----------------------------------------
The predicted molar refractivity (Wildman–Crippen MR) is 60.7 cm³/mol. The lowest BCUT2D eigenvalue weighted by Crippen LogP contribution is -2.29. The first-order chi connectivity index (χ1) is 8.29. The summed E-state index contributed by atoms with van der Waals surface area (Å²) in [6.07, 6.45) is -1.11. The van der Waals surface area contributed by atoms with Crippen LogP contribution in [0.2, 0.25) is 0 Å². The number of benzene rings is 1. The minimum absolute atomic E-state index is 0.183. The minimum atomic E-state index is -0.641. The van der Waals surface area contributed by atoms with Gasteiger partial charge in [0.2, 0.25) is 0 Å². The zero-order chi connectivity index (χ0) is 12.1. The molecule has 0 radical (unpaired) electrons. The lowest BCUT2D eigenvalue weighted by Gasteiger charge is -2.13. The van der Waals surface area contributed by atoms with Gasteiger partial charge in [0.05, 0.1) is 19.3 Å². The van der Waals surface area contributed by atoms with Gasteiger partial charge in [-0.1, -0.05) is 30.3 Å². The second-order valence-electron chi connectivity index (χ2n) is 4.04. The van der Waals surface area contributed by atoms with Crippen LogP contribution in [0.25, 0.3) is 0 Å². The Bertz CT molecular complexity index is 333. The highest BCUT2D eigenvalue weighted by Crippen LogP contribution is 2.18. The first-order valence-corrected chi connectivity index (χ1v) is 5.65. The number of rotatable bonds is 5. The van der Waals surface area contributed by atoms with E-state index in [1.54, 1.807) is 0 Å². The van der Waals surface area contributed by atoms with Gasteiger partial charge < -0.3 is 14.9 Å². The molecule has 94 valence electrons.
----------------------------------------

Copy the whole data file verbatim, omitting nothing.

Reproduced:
The predicted molar refractivity (Wildman–Crippen MR) is 60.7 cm³/mol. The lowest BCUT2D eigenvalue weighted by Crippen LogP contribution is -2.29. The first-order chi connectivity index (χ1) is 8.29. The summed E-state index contributed by atoms with van der Waals surface area (Å²) in [6.07, 6.45) is -1.11. The van der Waals surface area contributed by atoms with Crippen LogP contribution in [0.2, 0.25) is 0 Å². The number of benzene rings is 1. The minimum absolute atomic E-state index is 0.183. The minimum atomic E-state index is -0.641. The van der Waals surface area contributed by atoms with Gasteiger partial charge in [0.2, 0.25) is 0 Å². The zero-order chi connectivity index (χ0) is 12.1. The molecule has 0 radical (unpaired) electrons. The lowest BCUT2D eigenvalue weighted by Gasteiger charge is -2.13. The van der Waals surface area contributed by atoms with Gasteiger partial charge in [0.05, 0.1) is 19.3 Å². The van der Waals surface area contributed by atoms with Gasteiger partial charge in [-0.1, -0.05) is 30.3 Å². The second-order valence-electron chi connectivity index (χ2n) is 4.04. The van der Waals surface area contributed by atoms with Crippen LogP contribution in [0.25, 0.3) is 0 Å². The Bertz CT molecular complexity index is 333. The highest BCUT2D eigenvalue weighted by Crippen LogP contribution is 2.18. The first-order valence-corrected chi connectivity index (χ1v) is 5.65. The number of rotatable bonds is 5. The van der Waals surface area contributed by atoms with E-state index in [1.54, 1.807) is 0 Å². The van der Waals surface area contributed by atoms with Gasteiger partial charge < -0.3 is 14.9 Å². The molecule has 94 valence electrons.